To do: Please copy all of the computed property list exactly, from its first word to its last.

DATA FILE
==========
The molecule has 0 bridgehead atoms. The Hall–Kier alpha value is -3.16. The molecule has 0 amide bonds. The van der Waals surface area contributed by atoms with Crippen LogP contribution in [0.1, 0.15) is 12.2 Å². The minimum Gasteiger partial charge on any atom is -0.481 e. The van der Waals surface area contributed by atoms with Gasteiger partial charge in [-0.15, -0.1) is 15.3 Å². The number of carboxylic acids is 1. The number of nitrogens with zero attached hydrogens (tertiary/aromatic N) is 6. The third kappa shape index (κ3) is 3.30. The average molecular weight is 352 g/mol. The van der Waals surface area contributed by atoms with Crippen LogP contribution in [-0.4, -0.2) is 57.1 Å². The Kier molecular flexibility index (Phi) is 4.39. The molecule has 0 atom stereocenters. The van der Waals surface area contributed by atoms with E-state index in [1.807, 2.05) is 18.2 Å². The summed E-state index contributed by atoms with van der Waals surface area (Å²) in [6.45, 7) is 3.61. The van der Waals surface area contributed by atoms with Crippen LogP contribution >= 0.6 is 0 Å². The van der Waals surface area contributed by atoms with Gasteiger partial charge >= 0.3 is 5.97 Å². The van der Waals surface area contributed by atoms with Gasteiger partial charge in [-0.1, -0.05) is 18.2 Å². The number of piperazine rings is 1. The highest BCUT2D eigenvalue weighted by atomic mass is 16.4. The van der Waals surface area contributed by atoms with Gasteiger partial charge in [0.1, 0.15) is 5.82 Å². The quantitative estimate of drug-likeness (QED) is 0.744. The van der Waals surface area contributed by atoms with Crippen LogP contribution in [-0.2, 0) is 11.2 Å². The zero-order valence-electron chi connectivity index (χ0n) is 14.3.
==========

The molecule has 0 bridgehead atoms. The Hall–Kier alpha value is -3.16. The molecule has 0 amide bonds. The van der Waals surface area contributed by atoms with Crippen LogP contribution in [0.1, 0.15) is 12.2 Å². The minimum Gasteiger partial charge on any atom is -0.481 e. The van der Waals surface area contributed by atoms with Gasteiger partial charge in [-0.15, -0.1) is 15.3 Å². The number of carboxylic acids is 1. The number of nitrogens with zero attached hydrogens (tertiary/aromatic N) is 6. The third kappa shape index (κ3) is 3.30. The average molecular weight is 352 g/mol. The van der Waals surface area contributed by atoms with Crippen LogP contribution in [-0.4, -0.2) is 57.1 Å². The Kier molecular flexibility index (Phi) is 4.39. The molecule has 0 atom stereocenters. The van der Waals surface area contributed by atoms with E-state index in [1.807, 2.05) is 18.2 Å². The summed E-state index contributed by atoms with van der Waals surface area (Å²) in [6.45, 7) is 3.61. The van der Waals surface area contributed by atoms with Crippen LogP contribution >= 0.6 is 0 Å². The van der Waals surface area contributed by atoms with Gasteiger partial charge >= 0.3 is 5.97 Å². The van der Waals surface area contributed by atoms with Gasteiger partial charge in [-0.1, -0.05) is 18.2 Å². The number of piperazine rings is 1. The highest BCUT2D eigenvalue weighted by atomic mass is 16.4. The van der Waals surface area contributed by atoms with Gasteiger partial charge in [0.1, 0.15) is 5.82 Å². The quantitative estimate of drug-likeness (QED) is 0.744. The van der Waals surface area contributed by atoms with Crippen LogP contribution in [-0.2, 0) is 11.2 Å². The zero-order valence-electron chi connectivity index (χ0n) is 14.3.